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If Pyramids not tombs where are the pharaohs?


Thanos5150

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The pictures and diagrams that have been posted in this thread by Wepwawet and Thanos5150 are simply marvelous in resolution and subject matter.  Thanks to you both.

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18 hours ago, Thanos5150 said:

To recap-in every other tomb scheme, mastabas, beginning with the outer entrance the interior is highly adorned with relief with only the burial chamber and entrance shaft bare. In pyramids, despite all having multiple passages and chambers etc in one form or another often without doubt unrelated to the burial chamber- they are still, with the exception of G3, all bare. To follow the standard tomb model and religious beliefs there is no reason for this if pyramids were meant as the actual tomb of the pharaoh in which we would expect the most celebrated of reliefs, not to mention sarcophagi, to be found. But no.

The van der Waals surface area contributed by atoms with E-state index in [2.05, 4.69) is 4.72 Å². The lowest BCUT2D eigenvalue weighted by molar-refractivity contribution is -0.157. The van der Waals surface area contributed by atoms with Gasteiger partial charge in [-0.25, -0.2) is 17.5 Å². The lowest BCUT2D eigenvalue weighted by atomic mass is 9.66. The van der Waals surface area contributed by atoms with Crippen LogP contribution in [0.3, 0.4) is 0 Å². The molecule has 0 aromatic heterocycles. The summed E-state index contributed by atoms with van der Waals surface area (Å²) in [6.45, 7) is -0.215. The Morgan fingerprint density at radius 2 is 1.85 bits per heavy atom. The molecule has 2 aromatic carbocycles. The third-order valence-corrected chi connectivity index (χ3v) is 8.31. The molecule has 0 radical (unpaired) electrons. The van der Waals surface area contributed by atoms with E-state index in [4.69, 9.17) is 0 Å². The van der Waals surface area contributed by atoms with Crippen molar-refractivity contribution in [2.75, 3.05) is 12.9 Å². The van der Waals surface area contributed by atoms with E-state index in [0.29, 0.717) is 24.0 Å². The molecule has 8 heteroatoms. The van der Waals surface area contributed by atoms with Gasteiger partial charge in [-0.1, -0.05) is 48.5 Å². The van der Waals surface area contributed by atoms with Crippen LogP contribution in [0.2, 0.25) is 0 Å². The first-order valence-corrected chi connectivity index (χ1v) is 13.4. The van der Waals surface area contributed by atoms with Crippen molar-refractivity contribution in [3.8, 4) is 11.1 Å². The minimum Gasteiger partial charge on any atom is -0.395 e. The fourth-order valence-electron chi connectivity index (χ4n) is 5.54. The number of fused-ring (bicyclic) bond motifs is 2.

All entrances were designed for the inflow of cataclysmic floodwaters.

Chambers were designed to record the occurrence of the cataclysm - in some way (movement/raising of megalithic blocks, or floats, etc).

Air shafts (if present) were used if the pyramid adopted an unpressurised design.

The pyramid was intended to withstand 500m-1km high mega-tsunami, and to last around a dozen millennia - hopefully preserving its testimony.

Its design is entirely sufficient to communicate its purpose and testimony (to sufficiently sapient members of h sapiens sapiens).

Adornment and writing would be superfluous, easily erased, and unlikely to be intelligible even if it lasted a dozen millennia (given semantic mutation).